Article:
Cow

A feed supplement developed by the Swiss agritech company Mootral lowers greenhouse gases burped by cows by up to 38%. Farmers that use such supplements will be able to sell greenhouse gas credits in the carbon-offset market.

A garlic and citrus feed supplement that lowers the greenhouse gases burped out by cows is giving farmers the chance to become global carbon traders.

Verra, the largest program for voluntary carbon-offset credits, has approved a method to reduce livestock emissions that was developed by Swiss agritech company Mootral. That means farmers using such feed supplements will be able to sell greenhouse gas credits in the carbon-offset market.

The dairy and meat industries are under pressure to decrease their climate impact as environment- and health-conscious consumers opt for plant-based diets. Livestock accounts for about 15% of global greenhouse gas emissions, and much of that comes down to the way animals digest food. Cow burps emit methane, a gas that traps about 25 times more heat than carbon dioxide.

Mootral’s process has been proven to cut emissions by up to 38%. The company has trialed the feed at a dairy farm in Lancashire, England, which means that British cows will be the first in the world to generate carbon credits, it said.

It expects the first “CowCredits” to be generated next year.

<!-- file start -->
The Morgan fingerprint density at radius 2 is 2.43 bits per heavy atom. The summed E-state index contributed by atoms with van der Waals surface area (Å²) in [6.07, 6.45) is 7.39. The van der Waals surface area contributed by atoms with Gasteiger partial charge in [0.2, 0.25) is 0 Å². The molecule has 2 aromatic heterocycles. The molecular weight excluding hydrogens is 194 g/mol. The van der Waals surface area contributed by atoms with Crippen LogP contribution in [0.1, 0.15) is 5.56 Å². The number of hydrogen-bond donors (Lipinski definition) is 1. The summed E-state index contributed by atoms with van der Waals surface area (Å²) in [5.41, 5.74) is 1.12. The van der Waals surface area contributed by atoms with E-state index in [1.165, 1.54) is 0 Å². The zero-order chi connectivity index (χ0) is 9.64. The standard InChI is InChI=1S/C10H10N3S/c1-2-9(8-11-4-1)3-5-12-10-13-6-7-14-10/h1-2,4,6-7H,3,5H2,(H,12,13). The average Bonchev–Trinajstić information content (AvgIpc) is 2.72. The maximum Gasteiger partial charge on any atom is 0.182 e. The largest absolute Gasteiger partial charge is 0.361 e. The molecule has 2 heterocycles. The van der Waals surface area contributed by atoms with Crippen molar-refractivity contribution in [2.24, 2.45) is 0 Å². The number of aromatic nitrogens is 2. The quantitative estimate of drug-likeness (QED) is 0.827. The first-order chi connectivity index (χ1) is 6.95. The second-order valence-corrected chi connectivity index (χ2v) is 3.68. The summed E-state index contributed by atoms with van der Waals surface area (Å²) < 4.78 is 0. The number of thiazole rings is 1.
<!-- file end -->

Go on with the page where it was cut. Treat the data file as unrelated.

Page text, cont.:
“This carbon methodology is the first of its kind in the world,” Mootral founder Thomas Hafner said. “We are starting with the dairy industry, because the performance benefits are easier for us to prove at this moment. We have long-term studies in the beef industry going.”

Sales of so-called carbon offsets are increasing as a pollution-conscious public tries to mitigate environmental damage. The global voluntary offset market was worth $296 million last year, 50% more than two years ago, according to researcher Ecosystem Marketplace.

To tap the carbon market, farms that cut the emissions would be allocated credits after an audited process that ensures their environmental credibility. Once issued to the farmer, they can be sold in the carbon market for profit. Typical emission credits are generated by trees that absorb carbon dioxide or wind turbines replacing coal-fired power stations.

Climate envoys are seeking to create rules to establish a global market in which countries could use credits to help meet emission-reduction targets under the Paris climate agreement. That would boost demand for the credits.

Mootral is seeking to expand its method in North America, Europe and Asia, Hafner said. It has attracted interest from big dairy and beef producers who would want to reduce their emissions, he said.

Commenting is limited to Omaha World-Herald subscribers. To sign up, click here.

If you're already a subscriber and need to activate your access or log in, click here.

Load comments

You must be a full digital subscriber to read this article You must be a digital subscriber to view this article.

Your sports-only digital subscription does not include access to this section.

Upgrade to full digital for only $3 extra per month. If you need assistance, call us at (844) 466-1452 or e-mail owhdigital@ggl.bhmginc.com.

To start a new subscription or to add digital access to your print subscription, click Sign Up to join Subscriber Plus.

If you’re already a digital subscriber, Log In.

If you need other assistance, call (844) 466-1452 or email owhdigital@ggl.bhmginc.com.

Learn more about Subscriber Plus.